Leviathan by Mastodon, a heavy metal album based on "Moby Dick", and about time too. Posted by Hello


"In mid-18th-century London, Dr Johnson, who had nothing to be ashamed of as far as literary output goes, is to be found lacerating himself for his sluggardly habits. 'O Lord, enable me ... in redeeming the time I have spent in Sloth,' he wrote in his journals at the age of 29. Twenty years later, things haven't improved, and he resolves 'to rise early. Not later than six if I can.' The following year, having failed to rise at six, he adapts his resolution: 'I purpose to rise at eight because though I shall not yet rise early it will be much earlier than I now rise, for I often lye till two.' " Posted by Hello

Thursday, August 26, 2004

nice tribute to the late great J.T. Walsh Posted by Hello

Gwen Raverat Archive Posted by Hello

Hydriotaphia (Urn-Burial)

"What song the Syrens sang, or what name Achilles assumed when he hid himself among women, though puzzling questions, are not beyond all conjecture. What time the persons of these ossuaries entered the famous nations of the dead, and slept with princes and counsellors, might admit a wide solution. But who were the proprietaries of these bones, or what bodies these ashes made up, were a question above antiquarism; not to be resolved by man, nor easily perhaps by spirits, except we consult the provincial guardians, or tutelary observators. Had they made as good provision for their names, as they have done for their relicks, they had not so grossly erred in the art of perpetuation. But to subsist in bones, and be but pyramidally extant, is a fallacy in duration. Vain ashes which in the oblivion of names, persons, times, and sexes, have found unto themselves a fruitless continuation, and only arise unto late posterity, as emblems of mortal vanities, antidotes against pride, vain-glory, and madding vices. Pagan vain-glories which thought the world might last for ever, had encouragement for ambition; and, finding no atropos unto the immortality of their names, were never dampt with the necessity of oblivion. Even old ambitions had the advantage of ours, in the attempts of their vain-glories, who acting early, and before the probable meridian of time, have by this time found great accomplishment of their designs, whereby the ancient heroes have already outlasted their monuments and mechanical preservations. But in this latter scene of time, we cannot expect such mummies unto our memories, when ambition may fear the prophecy of Elias, and Charles the Fifth can never hope to live within two Methuselahs of Hector. " Posted by Hello

interview with Ed Ruscha

"It's information age art. I'm not a seafaring guy. My reason for doing that is to capture the idea of the thing rather than the thing itself. Lately I've painted pictures of mountains. Some people like to think that I set up a canvas outside in front of a mountain and paint that picture to try to capture that particular mountain. I am trying to capture the idea of the idea of the idea of the mountain." Posted by Hello

Wednesday, August 25, 2004

Bang the Olympian

"In Nufer's latest book, Negativeland, the constraint is much simpler: Every sentence contains a negative--the narrator, Chick, "can't say yes." An Olympic swimmer turned spa promoter, Chick lives in a Baudrillardian state of giddy nihilism, making idiotic statements like "He was simply because he was, we weren't because he was, and we weren't because we weren't." Convinced that "illusion . . . embraces all," Chick has a pathologically overblown sense of his own fame. When he visits old friends, he hands out souvenirs--fake medals, earplugs, bathing caps. For publicity stints, he sits in a swimsuit, on a plank, atop a tank of dirty water, while folks step up and "Bang the Olympian.""  Posted by Hello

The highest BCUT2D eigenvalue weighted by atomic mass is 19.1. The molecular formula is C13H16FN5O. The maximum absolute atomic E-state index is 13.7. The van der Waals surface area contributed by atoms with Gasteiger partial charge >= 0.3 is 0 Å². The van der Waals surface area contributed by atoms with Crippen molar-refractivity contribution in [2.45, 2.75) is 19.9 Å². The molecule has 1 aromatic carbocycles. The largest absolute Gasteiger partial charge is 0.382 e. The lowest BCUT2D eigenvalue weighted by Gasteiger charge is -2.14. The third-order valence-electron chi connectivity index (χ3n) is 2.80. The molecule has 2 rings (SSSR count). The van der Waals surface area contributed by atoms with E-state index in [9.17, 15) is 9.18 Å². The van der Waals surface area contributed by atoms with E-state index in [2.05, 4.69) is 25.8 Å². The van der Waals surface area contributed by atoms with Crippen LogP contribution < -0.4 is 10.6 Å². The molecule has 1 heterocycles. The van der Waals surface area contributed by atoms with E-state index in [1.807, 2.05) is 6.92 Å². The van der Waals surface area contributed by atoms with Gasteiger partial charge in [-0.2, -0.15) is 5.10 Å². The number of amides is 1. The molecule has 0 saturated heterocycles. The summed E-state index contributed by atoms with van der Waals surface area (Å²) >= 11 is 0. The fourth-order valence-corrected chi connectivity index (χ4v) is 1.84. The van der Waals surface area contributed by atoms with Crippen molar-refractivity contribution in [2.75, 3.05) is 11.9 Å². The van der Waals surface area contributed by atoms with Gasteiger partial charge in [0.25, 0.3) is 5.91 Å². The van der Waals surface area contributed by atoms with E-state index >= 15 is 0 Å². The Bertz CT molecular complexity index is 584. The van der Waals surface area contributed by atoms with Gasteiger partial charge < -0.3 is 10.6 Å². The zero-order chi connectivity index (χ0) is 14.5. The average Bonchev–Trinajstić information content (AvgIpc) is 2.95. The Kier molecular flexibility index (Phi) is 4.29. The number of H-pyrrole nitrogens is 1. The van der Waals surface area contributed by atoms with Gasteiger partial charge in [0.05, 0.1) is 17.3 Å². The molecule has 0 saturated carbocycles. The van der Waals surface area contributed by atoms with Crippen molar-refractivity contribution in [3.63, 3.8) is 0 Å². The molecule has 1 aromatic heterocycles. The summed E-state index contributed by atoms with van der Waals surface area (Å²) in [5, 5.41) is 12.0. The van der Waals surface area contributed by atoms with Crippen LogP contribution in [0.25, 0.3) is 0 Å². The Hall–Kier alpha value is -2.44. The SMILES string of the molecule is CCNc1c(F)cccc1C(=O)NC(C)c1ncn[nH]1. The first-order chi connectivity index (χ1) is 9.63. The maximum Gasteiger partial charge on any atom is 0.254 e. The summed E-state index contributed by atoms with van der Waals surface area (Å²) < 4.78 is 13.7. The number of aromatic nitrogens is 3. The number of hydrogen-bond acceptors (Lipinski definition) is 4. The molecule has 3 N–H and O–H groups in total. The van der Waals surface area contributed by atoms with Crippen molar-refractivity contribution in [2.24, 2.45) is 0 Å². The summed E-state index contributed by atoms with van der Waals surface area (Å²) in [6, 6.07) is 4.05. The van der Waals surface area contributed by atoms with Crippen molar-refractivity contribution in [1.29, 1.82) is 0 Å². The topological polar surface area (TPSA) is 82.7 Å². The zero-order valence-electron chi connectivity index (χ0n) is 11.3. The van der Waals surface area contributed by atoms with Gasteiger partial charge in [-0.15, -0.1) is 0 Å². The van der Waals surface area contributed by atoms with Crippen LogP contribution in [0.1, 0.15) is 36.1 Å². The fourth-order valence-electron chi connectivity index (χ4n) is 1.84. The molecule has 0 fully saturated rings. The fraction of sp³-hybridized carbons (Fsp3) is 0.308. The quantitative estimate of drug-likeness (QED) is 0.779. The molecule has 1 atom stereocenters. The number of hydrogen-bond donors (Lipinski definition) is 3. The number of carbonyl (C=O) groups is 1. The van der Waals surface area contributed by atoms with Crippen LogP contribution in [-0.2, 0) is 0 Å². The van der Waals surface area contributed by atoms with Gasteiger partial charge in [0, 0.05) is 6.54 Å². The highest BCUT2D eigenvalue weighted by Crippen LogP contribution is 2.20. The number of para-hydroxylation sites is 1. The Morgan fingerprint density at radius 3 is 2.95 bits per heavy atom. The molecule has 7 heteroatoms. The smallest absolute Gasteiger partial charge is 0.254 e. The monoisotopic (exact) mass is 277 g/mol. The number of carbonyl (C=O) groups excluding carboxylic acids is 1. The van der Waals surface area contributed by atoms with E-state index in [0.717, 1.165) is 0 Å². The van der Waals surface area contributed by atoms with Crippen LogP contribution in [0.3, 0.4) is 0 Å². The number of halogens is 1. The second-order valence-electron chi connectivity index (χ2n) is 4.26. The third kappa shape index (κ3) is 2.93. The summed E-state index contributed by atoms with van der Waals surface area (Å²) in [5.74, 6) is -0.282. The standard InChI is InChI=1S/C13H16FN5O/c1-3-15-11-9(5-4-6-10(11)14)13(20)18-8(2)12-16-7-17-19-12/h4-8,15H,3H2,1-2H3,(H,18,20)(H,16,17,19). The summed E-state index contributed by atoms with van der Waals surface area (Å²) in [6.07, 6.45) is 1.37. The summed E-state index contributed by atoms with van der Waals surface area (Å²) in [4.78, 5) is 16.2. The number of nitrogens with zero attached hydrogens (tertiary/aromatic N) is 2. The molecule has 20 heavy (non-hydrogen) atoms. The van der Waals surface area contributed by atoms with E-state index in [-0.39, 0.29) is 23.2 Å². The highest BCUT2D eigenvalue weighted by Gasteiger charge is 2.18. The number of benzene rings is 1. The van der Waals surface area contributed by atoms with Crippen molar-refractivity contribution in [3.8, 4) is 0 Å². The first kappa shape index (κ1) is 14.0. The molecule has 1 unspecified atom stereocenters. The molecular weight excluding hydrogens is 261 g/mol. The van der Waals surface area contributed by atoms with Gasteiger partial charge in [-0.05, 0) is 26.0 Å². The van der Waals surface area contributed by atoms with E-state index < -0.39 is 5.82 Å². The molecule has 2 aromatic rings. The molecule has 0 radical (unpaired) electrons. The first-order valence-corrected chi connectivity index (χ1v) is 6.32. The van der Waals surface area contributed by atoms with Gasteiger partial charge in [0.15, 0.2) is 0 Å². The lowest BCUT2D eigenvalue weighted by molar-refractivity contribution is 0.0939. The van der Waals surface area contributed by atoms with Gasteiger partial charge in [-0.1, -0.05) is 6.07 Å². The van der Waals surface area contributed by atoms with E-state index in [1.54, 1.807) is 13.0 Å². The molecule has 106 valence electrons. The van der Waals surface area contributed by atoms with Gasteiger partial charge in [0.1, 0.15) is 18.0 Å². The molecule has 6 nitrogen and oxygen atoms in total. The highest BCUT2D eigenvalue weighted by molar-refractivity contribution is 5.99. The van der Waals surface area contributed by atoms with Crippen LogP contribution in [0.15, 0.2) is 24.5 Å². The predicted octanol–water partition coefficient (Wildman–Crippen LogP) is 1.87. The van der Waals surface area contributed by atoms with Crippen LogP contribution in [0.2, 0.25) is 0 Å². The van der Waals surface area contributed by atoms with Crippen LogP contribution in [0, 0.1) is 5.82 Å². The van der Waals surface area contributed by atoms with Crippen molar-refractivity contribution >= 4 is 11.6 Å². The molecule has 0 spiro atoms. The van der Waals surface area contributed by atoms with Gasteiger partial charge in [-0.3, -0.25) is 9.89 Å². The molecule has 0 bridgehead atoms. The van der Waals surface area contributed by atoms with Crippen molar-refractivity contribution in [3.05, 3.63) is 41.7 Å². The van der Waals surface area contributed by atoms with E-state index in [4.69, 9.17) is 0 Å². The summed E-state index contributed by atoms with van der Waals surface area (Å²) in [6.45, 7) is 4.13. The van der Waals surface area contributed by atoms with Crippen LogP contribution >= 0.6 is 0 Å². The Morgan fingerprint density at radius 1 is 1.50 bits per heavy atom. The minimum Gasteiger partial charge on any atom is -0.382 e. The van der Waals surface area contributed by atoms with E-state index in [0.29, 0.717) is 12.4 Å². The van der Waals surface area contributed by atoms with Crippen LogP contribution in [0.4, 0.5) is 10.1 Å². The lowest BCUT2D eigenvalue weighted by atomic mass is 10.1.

"Foodie" by Derek Root, at the bigish Monte Clark Gallery site Posted by Hello

interesting English take on The Simpsons

"The Simpsons defend themselves with love for each other because this is the only defence. Homer, the greatest comic creation of our time, understands this. "I understand, honey," he says to Lisa. "I used to believe in things when I was a kid."

Not to believe in things is the only response to a world that is inevitably, irredeemably and pervasively corrupt. Homer is the boomer who lost his faith, even in rock'n'roll, though rock still, like so many things in his wonderful life, provides a kind of backhanded consolation. In one episode, he tells Billy Corgan of Smashing Pumpkins: "You know, my kids think you're the greatest. And, thanks to your gloomy music, they've finally stopped dreaming of a future I can't possibly provide." "
 Posted by Hello

a little play about The Death of David Hume which happened on this day in 1776--

[ Reading ] On Sunday forenoon, the 7th of July 1776, being too late for Church, I went to see Mr David Hume, who was returned from London and Bath, just a dying. I found him alone, in a reclining posture in his drawing-room. He was lean, ghastly, and quite of an earthy appearance. He was drest in a suit of grey cloth with white metal buttons, and a kind of scratch wig. He was quite different from the plump figure which he used to present. He had before him Dr Campbell's Philosophy of Rhetorick. He seemed to be placid and even cheerful. He said he was just approaching to his end. I think those were his words. I know not how I contrived to get the subject of Immortality introduced. [ Pause ]. And, if I may be so bold as to ask, Mr Hume, Do you retain all of your opinions concerning Religion?

I have never entertained any belief in Religion, Mr Boswell, since I began to read Locke and Clarke.

You were religious when you were young, then?